Denmark: New initiative for safeguarding vulnerable children

At the end of January 2021, the ministry with responsibility for social affairs (Social og Indenrigsministeriet) proposed a new initiative to support particularly vulnerable children.  The Children First (Børnene Først) initiative includes a number of actions which ultimately aim to ensure that fewer children grow up in abuse by supporting earlier intervention. The initiative also proposes reforms to the current foster family system and the Children’s Act (Barnets Lov) to improve child participation.

Finland: New action plan to prevent bullying and harassment in schools

The Ministry of Education and Culture (Opetus- ja kulttuuriministeriö) introduced an action plan that aims to prevent bullying, teasing, violence and harassment in schools and in other educational institutions. The action plan covers the next three years and includes measures to tackle bullying both inside and outside of schools. It also outlines preventive arrangements to be taken at early childhood and education care (ECEC) stage, which aim at strengthening children’s emotional intelligence and interpersonal skills.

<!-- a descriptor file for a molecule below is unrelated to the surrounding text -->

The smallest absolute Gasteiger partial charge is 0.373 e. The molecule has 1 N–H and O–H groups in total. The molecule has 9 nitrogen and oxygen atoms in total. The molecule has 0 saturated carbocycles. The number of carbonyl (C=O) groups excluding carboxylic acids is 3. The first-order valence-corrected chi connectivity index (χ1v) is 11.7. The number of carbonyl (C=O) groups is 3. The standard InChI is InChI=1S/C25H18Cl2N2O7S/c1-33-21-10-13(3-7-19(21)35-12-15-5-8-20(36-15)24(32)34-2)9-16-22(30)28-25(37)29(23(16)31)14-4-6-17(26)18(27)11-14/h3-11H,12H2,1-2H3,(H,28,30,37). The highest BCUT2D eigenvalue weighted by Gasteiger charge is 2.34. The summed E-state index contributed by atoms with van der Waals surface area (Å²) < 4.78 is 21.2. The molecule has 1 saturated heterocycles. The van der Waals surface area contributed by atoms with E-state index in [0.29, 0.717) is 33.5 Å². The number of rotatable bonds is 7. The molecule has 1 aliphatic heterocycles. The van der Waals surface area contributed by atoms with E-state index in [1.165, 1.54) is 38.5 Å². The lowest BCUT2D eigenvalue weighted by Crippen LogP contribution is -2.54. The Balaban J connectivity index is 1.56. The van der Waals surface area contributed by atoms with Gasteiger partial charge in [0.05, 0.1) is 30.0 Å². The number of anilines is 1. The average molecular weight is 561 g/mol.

Finland: Draft reform of family leave policy

On 16 February 2021, the Finnish government (Hallituksen) introduced a proposal on family leave reform (perhevapaauudistuksesta). Building on the EU Work-Life Balance Directive, the proposed reform would extend the duration of family leave by giving each parent an entitlement to 160 days of leave per child. The proposed reform also would also provide more flexibility to parents in how they can make use of their leave entitlements. The reform aims to improve the wellbeing of children and to encourage a more equal distribution of leave between parents.

Ireland: Awareness-raising campaign about particularly vulnerable children

The Minister for Children, Equality, Disability, Integration and Youth introduced its second iteration of the Supporting Children campaign which promotes support to particularly vulnerable children, young people and their families. The aim of the campaign is twofold: to encourage society to be mindful of particularly vulnerable children and to promote access to information on what assistance is available to them and their families. More information is featured on the official website of the campaign.